Increasing your intelligence with new plone releasesΒΆ

Tags: plone

Quite a number of people will read Steve Pavlina's blog (or they know it exists and simply hate it). He has a new interesting post about how your mind really works . The core take-away is that, in order to grow in intelligence, your mind needs fodder: new input, preferrably different from what you've already fed your mind with. That's the basis for the rest of your mind's capabilities. Quote: Push yourself to take on new input, the likes of which you've never previously experienced, and you will become smarter.

That triggered something in my mind regarding the upcoming plone 3.0 release. Reactions to every major release range from "eeeek, changes!" to "great new functionality". I'd like to make a few loose comments to let you look at the fact of a new plone release from a different angle.

  • The constant evolving of plone gives you ever more new experiences. If you're doing frequent plone development, that is. And if you do it frequent enough to use a reasonable proportion of those changes. Well, great. Those experiences cost you learning time and pay you back with more input for your mind. Your programming mind is exposed to different ways of doing things, allowing it to grow and to get better at solving customer problems. More experience at different things means more stuff for your mind to work with.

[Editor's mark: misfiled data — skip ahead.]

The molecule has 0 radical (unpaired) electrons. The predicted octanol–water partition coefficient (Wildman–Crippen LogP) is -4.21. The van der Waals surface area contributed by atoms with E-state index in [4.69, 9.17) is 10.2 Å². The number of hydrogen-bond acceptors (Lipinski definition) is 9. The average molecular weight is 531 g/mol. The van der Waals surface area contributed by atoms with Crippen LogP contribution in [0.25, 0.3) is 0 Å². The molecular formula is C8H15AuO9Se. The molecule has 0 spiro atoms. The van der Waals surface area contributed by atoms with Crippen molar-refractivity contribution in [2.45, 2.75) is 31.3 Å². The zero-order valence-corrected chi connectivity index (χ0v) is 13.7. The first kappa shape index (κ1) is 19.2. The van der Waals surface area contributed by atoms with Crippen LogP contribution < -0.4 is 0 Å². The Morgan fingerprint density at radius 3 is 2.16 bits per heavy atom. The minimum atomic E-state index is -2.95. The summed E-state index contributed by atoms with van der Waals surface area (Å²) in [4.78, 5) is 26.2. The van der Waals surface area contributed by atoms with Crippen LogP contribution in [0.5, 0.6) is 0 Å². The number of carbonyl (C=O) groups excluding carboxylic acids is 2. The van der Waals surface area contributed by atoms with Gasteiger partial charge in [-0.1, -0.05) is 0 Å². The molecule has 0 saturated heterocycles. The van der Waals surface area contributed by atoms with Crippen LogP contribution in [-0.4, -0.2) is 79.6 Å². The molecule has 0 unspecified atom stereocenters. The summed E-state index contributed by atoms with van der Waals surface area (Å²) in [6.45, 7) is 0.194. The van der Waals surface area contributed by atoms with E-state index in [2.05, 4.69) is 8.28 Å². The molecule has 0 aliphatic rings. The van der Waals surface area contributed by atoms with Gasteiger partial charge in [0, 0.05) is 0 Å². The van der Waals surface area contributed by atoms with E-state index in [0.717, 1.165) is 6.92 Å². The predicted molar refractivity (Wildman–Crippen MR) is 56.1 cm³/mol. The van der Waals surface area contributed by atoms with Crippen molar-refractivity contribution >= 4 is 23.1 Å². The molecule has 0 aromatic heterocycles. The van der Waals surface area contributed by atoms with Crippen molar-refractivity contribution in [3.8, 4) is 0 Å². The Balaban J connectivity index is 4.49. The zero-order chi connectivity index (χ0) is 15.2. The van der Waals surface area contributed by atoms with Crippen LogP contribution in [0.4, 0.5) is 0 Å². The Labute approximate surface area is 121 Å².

• Plone evolves to something great. Every release is a bit cleaner, a bit better organised, a bit more maintainable, a bit more adaptable. For someone new to plone, the amount of new stuff will be about the same as when they would have started with 2.1 or so. Or 1.0. Only the new version ought to make more sense.
  • Not everybody will be able to keep up with all the changes. Partially no problem, there's enough backward-compatibility in plone to make sure most add-on products work on two or three major releases at the same time. Partially a huge problem. You might have more new experiences than you're comfortable with or more than you can handle. Plone's add-on story can help greatly here. Limit the amount of customisations you do to the amount you can re-learn from time to time. And use add-ons for the rest. Good add-ons will span multiple major releases. (I do think almost no-one can handle all the newest zope3 + plone 3.0 + grok + whatever stuff at the same time, so everybody has to watch out for this to a certain degree.)
  • More diverse experiences? Don't limit yourself to just plone. Also brush up your lisp skills for some new emacs library. Or build a simple website with Django or Rails. Delve into openplans' "deliverance" and get into xslt. All "notes to myself", btw :-)

All this verbosity is meant to give a new twist to the fact that there'll be a new plone release. Look at it from a different angle: a new experience that feeds your mind new raw data :-)

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My name is Reinout van Rees and I work a lot with Python (programming language) and Django (website framework). I live in The Netherlands and I'm happily married to Annie van Rees-Kooiman.

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